I am tired. My arms are tired. My heart is tired. My soul is frozen in these waters. The laughter grows louder. I decide to just kick my legs for a bit, but my mouth keeps dipping underwater. I take in some as I breathe, and begin to cough, but this isn’t a pool, and there is no side to grab. I begin to panic, and splash at the water.

I am going to drown. I have arrived at the moment when the waters, when the world, will kill me, as they tried years ago. I am ready. I say a prayer for my soul, and shut my eyes.

When I dip beneath the surface, into the brutal cold and thundering sounds of water, I feel something against my leg, something smooth, wet, and cool. I struggle and twitch, wondering what is in the water, but I am too exhausted to swim. Instead, I plunge deeper beneath, but my eyes are open. There is only blackness, until I see golden eyes stare into my own.

I inhale water, and everything goes black.

I am awake.

I am in a bed, with roughspun fabric. I look around. I am in a small hut, mud colored, lit by the warm glow of a fireplace. For a split second, I think I am in Yoda’s house on Dagobah, but then I see a hole in the middle of this hut, a hole over black water. I cough, and grimace. My body hurts. My memories flood back. I think of my mother, and I am sad. Then I think of the eyes…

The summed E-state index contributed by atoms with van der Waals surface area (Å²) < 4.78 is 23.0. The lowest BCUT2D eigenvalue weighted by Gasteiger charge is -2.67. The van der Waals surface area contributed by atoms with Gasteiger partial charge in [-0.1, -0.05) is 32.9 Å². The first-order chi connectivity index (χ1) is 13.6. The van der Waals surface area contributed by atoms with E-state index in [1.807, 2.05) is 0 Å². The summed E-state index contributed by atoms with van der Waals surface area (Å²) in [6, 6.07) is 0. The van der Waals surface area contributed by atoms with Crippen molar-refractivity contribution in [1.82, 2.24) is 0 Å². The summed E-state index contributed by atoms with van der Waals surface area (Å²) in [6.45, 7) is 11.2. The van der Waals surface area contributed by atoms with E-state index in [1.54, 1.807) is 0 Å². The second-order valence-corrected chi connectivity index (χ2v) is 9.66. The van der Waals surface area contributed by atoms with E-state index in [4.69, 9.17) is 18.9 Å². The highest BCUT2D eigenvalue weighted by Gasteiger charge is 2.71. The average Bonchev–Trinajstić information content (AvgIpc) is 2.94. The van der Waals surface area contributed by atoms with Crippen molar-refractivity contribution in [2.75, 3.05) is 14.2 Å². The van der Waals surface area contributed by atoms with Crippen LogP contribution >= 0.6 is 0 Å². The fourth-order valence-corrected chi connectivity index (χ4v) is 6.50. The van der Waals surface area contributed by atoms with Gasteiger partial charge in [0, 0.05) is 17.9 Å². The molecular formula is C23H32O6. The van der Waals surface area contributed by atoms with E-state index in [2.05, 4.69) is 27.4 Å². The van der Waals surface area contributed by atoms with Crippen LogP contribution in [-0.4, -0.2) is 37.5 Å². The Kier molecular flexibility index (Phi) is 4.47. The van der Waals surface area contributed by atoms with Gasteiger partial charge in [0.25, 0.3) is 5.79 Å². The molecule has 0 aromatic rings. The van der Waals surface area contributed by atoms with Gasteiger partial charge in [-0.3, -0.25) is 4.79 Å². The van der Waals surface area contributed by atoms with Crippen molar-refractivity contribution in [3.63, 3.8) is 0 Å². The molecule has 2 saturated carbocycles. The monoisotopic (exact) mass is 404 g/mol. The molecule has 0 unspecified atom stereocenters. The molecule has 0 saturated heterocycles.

From the small side room I hear slapping feet, like someone wearing flippers, and as I stir, that someone enters.

She is…she is beautiful. I have never seen anything like her. Blue, and with gills and a fish tail, but with two legs. She is both a comely young maiden and a fish, and she has a ridge of raised chitin on top of her head like a crown, flowing with her dark purple hair. She is wearing very little, and I can see her flawless skin melding into fish scales. She is small, but obviously very fit. Her tummy is tight.

But her eyes…I see them. I see the gold color that I saw beneath the waters. They are the most captivating eyes I have ever beheld. They are gems, stars, every precious metal.

“My God…” I whisper.

“Oh! You’re up,” she says, not hearing me. “You were in a bad way in the lake. Did you fall out of a boat? I couldn’t find it, if you did…”